Dolomite [CaMg(CO3)2] as a ceramic material is a uniform calcium magnesium carbonate. In ceramic glazes it is used as a source of magnesia and calcia. Other than talc, dolomite is the principle source of MgO in high temperature raw glazes. 'Dolomite matte' stoneware glazes, for example, are highly prized for their pleasant 'silky' surface texture. Dolomite by itself is refractory, but when combined with the typical oxides in a glaze (especially boron) it readily enters the melt.
Commercial dolomites are not able to achieve the theoretical 54:46 calcium carbonate:magnesium carbonate ratio, they tend to have less magnesia. It is simple to do an LOI test by firing a specimen of powder in a thin bisqued bowl to confirm the consistency of dolomite shipments. The chemistry shown here is theoretical and many commercial materials approach this with much less than 1% of two or three other oxides (e.g. Al2O3, SiO2).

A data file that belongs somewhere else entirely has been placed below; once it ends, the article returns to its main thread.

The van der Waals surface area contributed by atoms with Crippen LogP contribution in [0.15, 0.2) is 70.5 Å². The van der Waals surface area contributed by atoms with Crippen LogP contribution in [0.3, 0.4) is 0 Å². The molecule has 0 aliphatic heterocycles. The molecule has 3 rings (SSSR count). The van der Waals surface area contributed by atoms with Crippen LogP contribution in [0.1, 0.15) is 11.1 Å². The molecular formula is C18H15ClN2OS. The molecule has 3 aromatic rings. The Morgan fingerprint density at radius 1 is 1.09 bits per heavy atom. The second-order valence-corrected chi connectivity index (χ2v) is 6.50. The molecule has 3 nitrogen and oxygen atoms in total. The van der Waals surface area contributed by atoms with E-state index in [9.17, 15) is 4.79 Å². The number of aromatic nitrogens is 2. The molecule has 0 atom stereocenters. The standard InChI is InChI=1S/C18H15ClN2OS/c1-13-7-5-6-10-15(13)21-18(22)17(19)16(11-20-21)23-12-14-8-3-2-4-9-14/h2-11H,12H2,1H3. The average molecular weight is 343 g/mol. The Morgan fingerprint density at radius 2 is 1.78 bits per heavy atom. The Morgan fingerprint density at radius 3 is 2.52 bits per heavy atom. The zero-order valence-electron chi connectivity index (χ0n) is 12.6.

Dolomite is a carbonate (like whiting) in that it loses considerable weight during firing when it disassociates to form MgO, CaO and CO2, this process being complete by about 900C.
In many circumstances where a raw glaze employs both CaO and MgO, dolomite is an economic alternative to sourcing with a mix of calcium carbonate and talc. However care needs to be taken to obtain a consistent grade since dolomites tend to vary more in mineralogy and can contain iron contamination that can darken the fired glaze. Although calcium carbonate and dolomite are plentiful minerals and grinding plants are located through North America, finding a suitable ceramic grade dolomite that will be consistent and available long term is not as easy as it might seem.
Synthetic substitutes to source MgO and CaO (e.g. frits) are worth considering, especially if glazes are not high temperature. Frits have no loss on ignition (therefore do not generate glaze bubbles) and melt far earlier than mineral sources of MgO and CaO. Using glaze chemistry it is quite easy to adjust a recipe to source MgO from a frit instead of raw materials.